Arrow mazes, also known as vector mazes or directional mazes, consist of cells that are connected by arrows. You can move to adjacent cells if the cell you are in has an arrow pointing to them. For example, if the cell you are in has an arrow pointing to the right, you can move one cell over to the right. Diagonal moves are also permitted if the appropriate diagonal arrow is present. If you go one way, you cannot necessairily go back, so it is possible to get stuck.
Arrow mazes are a form of local directed graph. Directed graphs are important in math, computer science, and other fields.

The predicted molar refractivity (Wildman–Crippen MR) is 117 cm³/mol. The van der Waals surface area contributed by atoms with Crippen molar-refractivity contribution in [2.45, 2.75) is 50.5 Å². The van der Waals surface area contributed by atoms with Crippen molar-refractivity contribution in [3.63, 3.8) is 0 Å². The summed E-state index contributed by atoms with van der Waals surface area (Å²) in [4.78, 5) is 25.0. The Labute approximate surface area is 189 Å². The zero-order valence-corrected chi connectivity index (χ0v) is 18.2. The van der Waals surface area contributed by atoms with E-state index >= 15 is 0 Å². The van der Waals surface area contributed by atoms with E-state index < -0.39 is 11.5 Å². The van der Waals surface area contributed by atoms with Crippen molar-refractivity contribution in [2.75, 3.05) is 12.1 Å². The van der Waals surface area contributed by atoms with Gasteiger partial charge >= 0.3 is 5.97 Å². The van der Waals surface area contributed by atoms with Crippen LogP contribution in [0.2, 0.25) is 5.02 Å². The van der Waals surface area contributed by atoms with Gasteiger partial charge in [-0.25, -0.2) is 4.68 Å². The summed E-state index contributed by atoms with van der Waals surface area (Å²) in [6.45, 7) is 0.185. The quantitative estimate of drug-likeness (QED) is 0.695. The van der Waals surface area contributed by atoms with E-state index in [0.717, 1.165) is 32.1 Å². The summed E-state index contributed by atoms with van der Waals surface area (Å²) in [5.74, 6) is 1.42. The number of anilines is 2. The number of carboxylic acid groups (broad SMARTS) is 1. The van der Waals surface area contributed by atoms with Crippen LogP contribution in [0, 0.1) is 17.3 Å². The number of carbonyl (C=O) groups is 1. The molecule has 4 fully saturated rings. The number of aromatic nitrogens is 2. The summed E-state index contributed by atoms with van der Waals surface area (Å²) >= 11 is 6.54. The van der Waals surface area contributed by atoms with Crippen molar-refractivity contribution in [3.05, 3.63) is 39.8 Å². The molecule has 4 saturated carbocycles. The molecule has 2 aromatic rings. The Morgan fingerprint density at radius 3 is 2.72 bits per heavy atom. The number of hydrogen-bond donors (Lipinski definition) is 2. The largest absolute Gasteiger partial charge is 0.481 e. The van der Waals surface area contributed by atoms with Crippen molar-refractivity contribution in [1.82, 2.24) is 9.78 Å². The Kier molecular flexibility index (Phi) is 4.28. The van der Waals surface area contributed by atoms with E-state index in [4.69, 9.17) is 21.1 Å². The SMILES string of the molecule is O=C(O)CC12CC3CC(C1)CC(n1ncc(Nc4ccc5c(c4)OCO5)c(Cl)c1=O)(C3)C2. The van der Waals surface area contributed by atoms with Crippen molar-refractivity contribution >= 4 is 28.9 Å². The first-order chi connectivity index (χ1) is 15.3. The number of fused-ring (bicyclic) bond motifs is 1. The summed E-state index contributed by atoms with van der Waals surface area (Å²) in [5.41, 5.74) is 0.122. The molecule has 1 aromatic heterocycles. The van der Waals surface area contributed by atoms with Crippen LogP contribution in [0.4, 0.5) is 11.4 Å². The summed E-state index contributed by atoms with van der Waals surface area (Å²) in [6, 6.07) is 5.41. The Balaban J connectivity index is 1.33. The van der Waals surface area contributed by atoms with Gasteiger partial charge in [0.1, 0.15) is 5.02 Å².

The clever maze solver may note that you can solve arrow mazes backwards by starting at the finish and working backwards by asking “what cell points at the one I am in?”, and then moving to that cell. This arrow maze has mechanisms in place to reduce the effectiveness of “back-solving”. Specifically, there are paths through the maze that start spontaneously, go to the finish, and are completely disconnected from the start. Also, the existence of loops can make back-solving a little bit trickier.